Remember to save the date: January 1st, 2020.*SnowMan**Snow5**ConfettiG*Come dip and glide, slip, slide and swirl to the musical accompaniment of The Northern Lights
         
         
         
         PROMPT: There is a grand event in a fictional land of your choice. Create an invitation worth salivating over.
March 4, 2020 at 3:37pm
March 4, 2020 at 3:37pm
#977121
         The Snowflake
         
         
         
         
         Slowly, softly the snowflake swirls
         'round, a shimmery light.
         Innocent, shy, demure as pearls
         illuminating light.
         How quickly flakes accumulate
         How large drifts grow, begin.
         Inches climb, serve to alienate
         My cold toes from my chin.
         
         PROMPT: Read How Doth the Little Crocodile. Write a similar poem with the same format using any topic of choice.
March 3, 2020 at 6:55pm
March 3, 2020 at 6:55pm
#977012
          Hubby and I had decided to pack up and move again. This time the logistics were different. Sure, everything we owned had been wrapped and carefully bundled into labelled cardboard boxes. We'd learned from past experience that this made the eventual resettlement less of a headache. Finding stuff where it should be beat hunting for it frantically amongst numerous cartons.Like the other relocations, we'd leased a large truck and we'd hauled our possessions into it without help. What we hadn't factored into our efforts were our eighteen-month old daughter, Carrie and our dog, Corey.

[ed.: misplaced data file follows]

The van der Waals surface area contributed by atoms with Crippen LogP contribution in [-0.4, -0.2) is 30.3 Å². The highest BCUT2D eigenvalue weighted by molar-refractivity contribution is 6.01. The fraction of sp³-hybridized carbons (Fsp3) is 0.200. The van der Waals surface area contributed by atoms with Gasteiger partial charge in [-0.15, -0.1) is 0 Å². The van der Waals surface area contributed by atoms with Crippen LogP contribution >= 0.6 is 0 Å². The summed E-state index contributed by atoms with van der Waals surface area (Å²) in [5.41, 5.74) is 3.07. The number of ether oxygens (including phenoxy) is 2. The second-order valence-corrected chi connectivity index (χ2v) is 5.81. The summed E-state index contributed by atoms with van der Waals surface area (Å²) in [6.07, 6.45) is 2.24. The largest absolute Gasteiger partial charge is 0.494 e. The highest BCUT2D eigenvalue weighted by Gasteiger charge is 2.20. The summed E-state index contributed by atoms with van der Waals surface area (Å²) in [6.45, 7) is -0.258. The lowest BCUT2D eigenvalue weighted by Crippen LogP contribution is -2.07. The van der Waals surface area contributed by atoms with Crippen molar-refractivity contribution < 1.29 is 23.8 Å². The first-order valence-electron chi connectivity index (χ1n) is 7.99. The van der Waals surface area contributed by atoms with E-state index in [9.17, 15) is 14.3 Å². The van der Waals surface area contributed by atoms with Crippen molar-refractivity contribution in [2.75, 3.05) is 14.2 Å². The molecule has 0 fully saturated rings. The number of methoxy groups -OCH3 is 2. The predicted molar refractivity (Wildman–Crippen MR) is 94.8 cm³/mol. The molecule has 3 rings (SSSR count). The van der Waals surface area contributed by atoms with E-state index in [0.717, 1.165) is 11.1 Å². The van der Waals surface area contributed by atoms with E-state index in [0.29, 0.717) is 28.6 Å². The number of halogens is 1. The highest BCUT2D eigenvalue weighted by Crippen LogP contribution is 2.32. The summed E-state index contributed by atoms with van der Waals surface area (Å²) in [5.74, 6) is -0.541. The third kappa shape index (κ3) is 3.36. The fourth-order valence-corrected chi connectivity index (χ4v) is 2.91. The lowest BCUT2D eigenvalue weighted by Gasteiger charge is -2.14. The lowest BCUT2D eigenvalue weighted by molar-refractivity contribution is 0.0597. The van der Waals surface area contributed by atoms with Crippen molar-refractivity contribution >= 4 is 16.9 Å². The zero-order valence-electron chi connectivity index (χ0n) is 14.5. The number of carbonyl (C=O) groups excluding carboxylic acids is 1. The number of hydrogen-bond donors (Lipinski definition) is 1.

While her parents perspired and strained, Carrie amused herself. I became aware of her choice of entertainment when she approached me dragging an open can of white paint. Of course, she had splashed wet paint all over her clothes and the dog, who was desperately trying to rub it off in the grass. Had I been a wee bit more aware of her unnatural silence, I'd have searched for her and found the telltale footprints tracking out of the garage.